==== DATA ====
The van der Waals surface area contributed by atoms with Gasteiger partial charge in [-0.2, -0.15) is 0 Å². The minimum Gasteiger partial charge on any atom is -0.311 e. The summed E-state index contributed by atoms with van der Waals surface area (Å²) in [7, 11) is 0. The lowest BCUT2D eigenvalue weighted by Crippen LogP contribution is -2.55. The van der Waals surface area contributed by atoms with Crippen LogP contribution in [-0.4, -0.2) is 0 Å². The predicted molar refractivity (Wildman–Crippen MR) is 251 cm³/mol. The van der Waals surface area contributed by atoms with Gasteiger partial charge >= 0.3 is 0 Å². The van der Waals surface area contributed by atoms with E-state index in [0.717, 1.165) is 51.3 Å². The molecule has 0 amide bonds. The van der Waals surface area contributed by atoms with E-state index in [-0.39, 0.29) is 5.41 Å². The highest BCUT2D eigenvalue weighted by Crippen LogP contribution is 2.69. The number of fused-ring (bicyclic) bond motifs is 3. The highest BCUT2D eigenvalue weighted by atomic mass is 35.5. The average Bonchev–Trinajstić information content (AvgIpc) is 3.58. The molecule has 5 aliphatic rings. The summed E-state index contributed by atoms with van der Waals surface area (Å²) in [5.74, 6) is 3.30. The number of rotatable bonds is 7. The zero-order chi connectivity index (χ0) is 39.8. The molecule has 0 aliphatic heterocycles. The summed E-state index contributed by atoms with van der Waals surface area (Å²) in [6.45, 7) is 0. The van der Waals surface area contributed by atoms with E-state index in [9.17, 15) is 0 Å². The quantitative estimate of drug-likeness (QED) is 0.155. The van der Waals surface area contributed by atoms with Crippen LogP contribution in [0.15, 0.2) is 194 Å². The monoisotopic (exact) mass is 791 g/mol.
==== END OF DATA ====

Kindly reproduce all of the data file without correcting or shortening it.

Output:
The van der Waals surface area contributed by atoms with Gasteiger partial charge in [-0.2, -0.15) is 0 Å². The minimum Gasteiger partial charge on any atom is -0.311 e. The summed E-state index contributed by atoms with van der Waals surface area (Å²) in [7, 11) is 0. The lowest BCUT2D eigenvalue weighted by Crippen LogP contribution is -2.55. The van der Waals surface area contributed by atoms with Crippen LogP contribution in [-0.4, -0.2) is 0 Å². The predicted molar refractivity (Wildman–Crippen MR) is 251 cm³/mol. The van der Waals surface area contributed by atoms with Gasteiger partial charge >= 0.3 is 0 Å². The van der Waals surface area contributed by atoms with E-state index in [0.717, 1.165) is 51.3 Å². The molecule has 0 amide bonds. The van der Waals surface area contributed by atoms with E-state index in [-0.39, 0.29) is 5.41 Å². The highest BCUT2D eigenvalue weighted by Crippen LogP contribution is 2.69. The number of fused-ring (bicyclic) bond motifs is 3. The highest BCUT2D eigenvalue weighted by atomic mass is 35.5. The average Bonchev–Trinajstić information content (AvgIpc) is 3.58. The molecule has 5 aliphatic rings. The summed E-state index contributed by atoms with van der Waals surface area (Å²) in [5.74, 6) is 3.30. The number of rotatable bonds is 7. The zero-order chi connectivity index (χ0) is 39.8. The molecule has 0 aliphatic heterocycles. The summed E-state index contributed by atoms with van der Waals surface area (Å²) in [6.45, 7) is 0. The van der Waals surface area contributed by atoms with E-state index in [9.17, 15) is 0 Å². The quantitative estimate of drug-likeness (QED) is 0.155. The van der Waals surface area contributed by atoms with Crippen LogP contribution in [0.15, 0.2) is 194 Å². The monoisotopic (exact) mass is 791 g/mol.